While graduating from college is certainly an achievement of its very own, there was something extra special at Seton Hall University’s commencement. On Monday, a happy service dog proudly accompanied his owner at her graduation ceremony at the Prudential Center in Newark, New Jersey. Moments later, the service dog received his very own diploma.
A service dog is now a proud university graduate
A viral video clip from Seton Hall captured the moment Grace Mariani, a resident of Mahwah, New Jersey, came forward to receive her diploma. Mariani, who uses a wheelchair, smiled proudly as Justin the service dog bounced happily alongside. In the video, Seton Hall University’s President Joseph E. Nyre rewards the pup with a rolled-up certificate. At first, Justin sniffs with curiosity. While the honorary diploma may not be a bone, it certainly is a treat.
Justin carefully grabs the honorary diploma with his mouth, wagging his tail happily. The crowd erupts with cheers as Nyre enthusiastically pumps his fist into the air. In a touching moment, Justin looks to Mariani who erupts with laughter. The dynamic duo then received congratulations from other members of the faculty. Mariani shakes hands with the faculty, while Justin proudly carries his degree.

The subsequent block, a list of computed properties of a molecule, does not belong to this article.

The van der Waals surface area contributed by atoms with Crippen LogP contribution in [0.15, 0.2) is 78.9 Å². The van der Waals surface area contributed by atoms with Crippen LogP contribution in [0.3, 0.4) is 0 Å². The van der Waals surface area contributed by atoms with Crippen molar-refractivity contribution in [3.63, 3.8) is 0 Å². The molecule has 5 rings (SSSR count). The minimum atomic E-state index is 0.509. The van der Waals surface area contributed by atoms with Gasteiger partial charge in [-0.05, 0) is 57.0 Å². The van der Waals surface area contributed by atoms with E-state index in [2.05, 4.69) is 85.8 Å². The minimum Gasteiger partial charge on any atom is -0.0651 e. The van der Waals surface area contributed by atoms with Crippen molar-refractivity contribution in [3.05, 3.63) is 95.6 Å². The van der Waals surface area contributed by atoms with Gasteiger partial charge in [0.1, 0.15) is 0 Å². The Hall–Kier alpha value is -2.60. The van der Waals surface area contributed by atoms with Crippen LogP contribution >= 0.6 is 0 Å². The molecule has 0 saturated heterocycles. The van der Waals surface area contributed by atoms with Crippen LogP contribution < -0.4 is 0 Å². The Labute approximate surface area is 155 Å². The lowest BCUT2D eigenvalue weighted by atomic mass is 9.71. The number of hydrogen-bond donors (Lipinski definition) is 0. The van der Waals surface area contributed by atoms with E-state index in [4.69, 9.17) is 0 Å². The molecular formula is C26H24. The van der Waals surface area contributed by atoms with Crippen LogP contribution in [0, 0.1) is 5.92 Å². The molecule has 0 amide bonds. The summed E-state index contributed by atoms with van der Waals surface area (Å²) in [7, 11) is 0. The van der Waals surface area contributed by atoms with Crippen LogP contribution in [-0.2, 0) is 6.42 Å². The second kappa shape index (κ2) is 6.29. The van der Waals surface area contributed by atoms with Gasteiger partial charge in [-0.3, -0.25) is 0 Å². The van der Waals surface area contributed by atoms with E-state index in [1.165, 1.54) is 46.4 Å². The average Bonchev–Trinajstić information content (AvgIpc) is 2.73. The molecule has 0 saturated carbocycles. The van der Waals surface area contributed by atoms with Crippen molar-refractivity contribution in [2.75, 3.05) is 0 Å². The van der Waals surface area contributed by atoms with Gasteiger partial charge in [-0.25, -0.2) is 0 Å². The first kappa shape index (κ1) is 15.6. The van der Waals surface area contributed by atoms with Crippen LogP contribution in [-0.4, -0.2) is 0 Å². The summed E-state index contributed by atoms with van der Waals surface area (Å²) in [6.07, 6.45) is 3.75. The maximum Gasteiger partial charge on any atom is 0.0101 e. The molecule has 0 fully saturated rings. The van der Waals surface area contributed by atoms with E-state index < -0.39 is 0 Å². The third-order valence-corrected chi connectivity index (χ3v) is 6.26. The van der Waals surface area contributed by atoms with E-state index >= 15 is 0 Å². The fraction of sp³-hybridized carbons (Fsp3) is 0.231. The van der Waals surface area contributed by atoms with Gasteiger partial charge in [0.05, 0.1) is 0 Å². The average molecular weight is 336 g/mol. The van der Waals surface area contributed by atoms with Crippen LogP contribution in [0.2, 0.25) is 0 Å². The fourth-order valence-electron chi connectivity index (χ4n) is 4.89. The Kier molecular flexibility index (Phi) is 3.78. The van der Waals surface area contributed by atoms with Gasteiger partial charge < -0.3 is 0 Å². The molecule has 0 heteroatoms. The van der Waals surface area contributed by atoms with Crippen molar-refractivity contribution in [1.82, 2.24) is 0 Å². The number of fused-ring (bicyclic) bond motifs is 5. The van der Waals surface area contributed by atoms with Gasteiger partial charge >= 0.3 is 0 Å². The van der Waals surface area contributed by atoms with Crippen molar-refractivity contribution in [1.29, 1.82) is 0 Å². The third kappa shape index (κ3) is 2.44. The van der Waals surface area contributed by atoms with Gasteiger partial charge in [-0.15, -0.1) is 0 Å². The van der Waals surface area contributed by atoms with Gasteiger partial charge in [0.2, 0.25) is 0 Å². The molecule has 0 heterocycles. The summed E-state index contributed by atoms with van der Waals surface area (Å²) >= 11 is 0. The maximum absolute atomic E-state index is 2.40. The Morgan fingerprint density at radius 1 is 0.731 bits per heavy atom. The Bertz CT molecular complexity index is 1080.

NJ.com reported that the six-year-old New Jersey service dog accompanied Mariani to every college class. The loyal canine companion stayed by her side as she pursued her degree course in elementary and special education. Justin’s efforts certainly did not go unnoticed from students and faculty. As the video circulated, the pair soon gathered widespread adoration. Social media sites and news outlets circulated the clip, with fans sharing congratulations. But for those present, the moment was certainly remarkable.
Mariani earned a Bachelor of Science in Education and graduated magna cum laude. She plans to teach elementary and special education with Justin by her side.
Service dogs play an important role in the lives of people with disabilities. You can read more stories about the bond between service dogs and their human companions here.